Increase your trading stake to $50K and now you're pulling $8,700 per month, or $105K per year, all on just about 15 hours a week and from anywhere in the world with a fast internet connection. Note: this is not scalable, once your stake gets up to 80K or 100K, slippage and lack of market liquidity will start to eat up your monthly profits. I think depending on your strategy, you'll be ok up to an $80K stake, pulling $14K per month or $170K per year if you're good.

-------------------------

Swing trading US stock market

This is a bit harder to estimate as you're often holding positions for anywhere from a couple days to a several months (depending on the time frame you prefer to trade) while all day trades are closed out each day and profit/loss banked.

Time investment: 1 hour per day in US stock market
Capital requirement: No minimum (but recommended you start with at least 10K to have or else transaction costs will eat all of your profits).

Average - 3-5% average monthly return
Good - 7-10% average monthly return
Top Dog - 15-20% average monthly return

So if you're good (8% avg monthly return), and your stake is $10K, you can pull on average $800 per month gross income ($9600 USD per year).

Increase your trading stake to $50K and now you're pulling $4000 per month, or $48K per year, all on just about 5-8 hours a week and from anywhere in the world with internet access (speed doesn't matter). Note: swing trading is actually pretty scalable, increase your stake to $150K, and you're now pulling $12K or $144k per year, all on just 5-7 hours in a week. Not bad.

You can do both swing and day trading at the same time if you desire.. expect that to take about 25 hours per week.

I know some of you will doubt these figures. Not looking to convince anyone. Again, All of these figures are just for the 10% (or less) of guys who can figure out how to trade in the first place.

For me.. I'm good, but not a top dog. Anyways, hope this helps some guys who have the desire and patience to pursue a life of trading.

I enjoyed your analysis of trading in the market.  I've been investing for years.   It's easy to make money in a bull market and you start believing you're really smart.  When there is a market correction, you'll come to realize you are not as smart as you thought.    

The most important thing you said was "All of these figures are just for the 10% (or less) of guys who can figure out how to trade in the first place."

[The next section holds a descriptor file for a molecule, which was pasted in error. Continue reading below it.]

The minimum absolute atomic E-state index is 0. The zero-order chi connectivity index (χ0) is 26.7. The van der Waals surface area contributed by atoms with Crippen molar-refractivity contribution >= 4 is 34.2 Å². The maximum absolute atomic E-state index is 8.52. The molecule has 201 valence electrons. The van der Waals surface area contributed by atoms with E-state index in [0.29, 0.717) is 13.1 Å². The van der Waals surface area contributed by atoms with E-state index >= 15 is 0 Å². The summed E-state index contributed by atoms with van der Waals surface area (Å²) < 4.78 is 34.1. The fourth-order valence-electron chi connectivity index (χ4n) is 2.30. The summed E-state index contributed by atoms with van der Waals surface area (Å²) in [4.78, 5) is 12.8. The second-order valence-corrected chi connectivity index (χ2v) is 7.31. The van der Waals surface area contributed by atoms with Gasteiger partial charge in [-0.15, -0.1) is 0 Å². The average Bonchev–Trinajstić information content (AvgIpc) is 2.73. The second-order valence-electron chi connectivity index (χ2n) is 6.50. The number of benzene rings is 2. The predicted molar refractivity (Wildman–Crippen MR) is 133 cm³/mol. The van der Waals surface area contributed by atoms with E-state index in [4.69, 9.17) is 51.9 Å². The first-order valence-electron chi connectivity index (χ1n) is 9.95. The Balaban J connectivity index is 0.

Yes 90% of the people can't do this.  Many can make some money in a bull market.   The more risk you take to get great rewards,  the higher the likelihood that you'll lose your money too.  It's like the get rich in real estate schemes.  Yes, a few do make a lot of money, but most don't.  It's like playing poker for a living.  A few are successful, but most aren't.  

I've gotten more conservative, I can prefer not to go for home runs, but to go for lots of singles.  That way I'll end up with money in the end to sustain my lifestyle.  

Best of luck to those great traders.  I'd wish I had your ability.
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#68
the problem with trading is no one who wants to try it out knows where to go for advice

all you hear is the same catch phrases thrown out over again, but an actual what to look for and how to process information is basically never shared
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#69
(04-22-2017, 03:46 AM)20Nation Wrote: So I started a code camp. I'm a bit in debt so planning to finish the code camp, create an awesome app, then try to get a job in Silicon Valley. The end game here is to be able to get sweet free lance projects in the future with connections I make. So i can make great money while being anywhere in the world. I'm learning html, javascript and jquery so far. Any advice from coders or guys who know this industry is welcome.

Coding is definitely a way to make first world income remotely, absolutely, 100%.  I learned to code and have been offered several remote gigs now.  I've turned them all down so far because I'm chill where I'm at, but once I move abroad I may consider it.

The issue with coding is the issue with most other jobs/skills, your reward for getting good at it is more work.  

Ideally you can get remote income that can be stable, while not requiring a solid wifi connection.  Real estate can do this, but you've got to own quite a bit, and so can simply having capital, but again, you have to have quite a bit.  To me, internet marketing seems to be the way to go, but there's a whole world of fields out there to explore and no one man can explore them all, we can each only experience a small slice of what's out there, then share with others if we're so inclined.